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QUESTION

# How do I use DeMoivre's theorem to solve z^3-1=0?

If z^3-1=0, then we are looking for the cubic roots of unity, i.e. the numbers such that z^3=1.

If you're using complex numbers, then every polynomial equation of degree k yields exactly k solution. So, we're expecting to find three cubic roots.

De Moivre's theorem uses the fact that we can write any complex number as \rho e^{i \theta}= \rho (\cos(\theta)+i\sin(\theta)), and it states that, if z=\rho (\cos(\theta)+i\sin(\theta)), then z^n = \rho^n (\cos(n \theta)+i\sin(n \theta))

If you look at 1 as a complex number, then you have \rho=1, and \theta=2\pi. We are thus looking for three numbers such that \rho^3=1, and 3\theta=2\pi.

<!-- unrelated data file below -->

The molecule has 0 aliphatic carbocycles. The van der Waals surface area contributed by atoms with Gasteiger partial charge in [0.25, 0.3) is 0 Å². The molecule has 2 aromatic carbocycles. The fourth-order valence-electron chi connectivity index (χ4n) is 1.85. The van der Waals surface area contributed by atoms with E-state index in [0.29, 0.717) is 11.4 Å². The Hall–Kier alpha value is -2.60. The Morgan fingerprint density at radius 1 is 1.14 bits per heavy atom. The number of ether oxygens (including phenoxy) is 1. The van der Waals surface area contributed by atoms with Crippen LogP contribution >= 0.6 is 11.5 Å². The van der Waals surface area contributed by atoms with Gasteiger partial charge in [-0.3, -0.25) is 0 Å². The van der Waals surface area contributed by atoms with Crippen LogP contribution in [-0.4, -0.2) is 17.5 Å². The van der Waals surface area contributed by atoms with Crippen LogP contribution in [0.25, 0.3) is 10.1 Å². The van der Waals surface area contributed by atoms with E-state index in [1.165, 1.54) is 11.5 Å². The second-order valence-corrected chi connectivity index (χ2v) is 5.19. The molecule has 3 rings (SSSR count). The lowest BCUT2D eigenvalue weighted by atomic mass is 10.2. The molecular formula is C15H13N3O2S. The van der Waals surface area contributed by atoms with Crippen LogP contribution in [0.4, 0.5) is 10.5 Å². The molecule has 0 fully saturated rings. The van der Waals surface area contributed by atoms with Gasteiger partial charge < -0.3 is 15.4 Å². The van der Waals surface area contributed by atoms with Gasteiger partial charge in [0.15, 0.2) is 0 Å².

Since \rho is a real number, the only solution to \rho^3=1 is \rho=1. On the other hand, using the periodicity of the angles, we have that the three solutions for \theta are \theta_{1,2,3}=\frac{2k\pi}{3}, for k=0,1,2.

This means that the three solutions are:

1. \rho=1, \theta=0, which is the real number 1.
2. \rho=1, \theta=\frac{2\pi}{3}, which is the complex number -1/2 + \sqrt{3}/2 i
3. \rho=1, \theta=\frac{4\pi}{3}, which is the complex number -1/2 - \sqrt{3}/2 i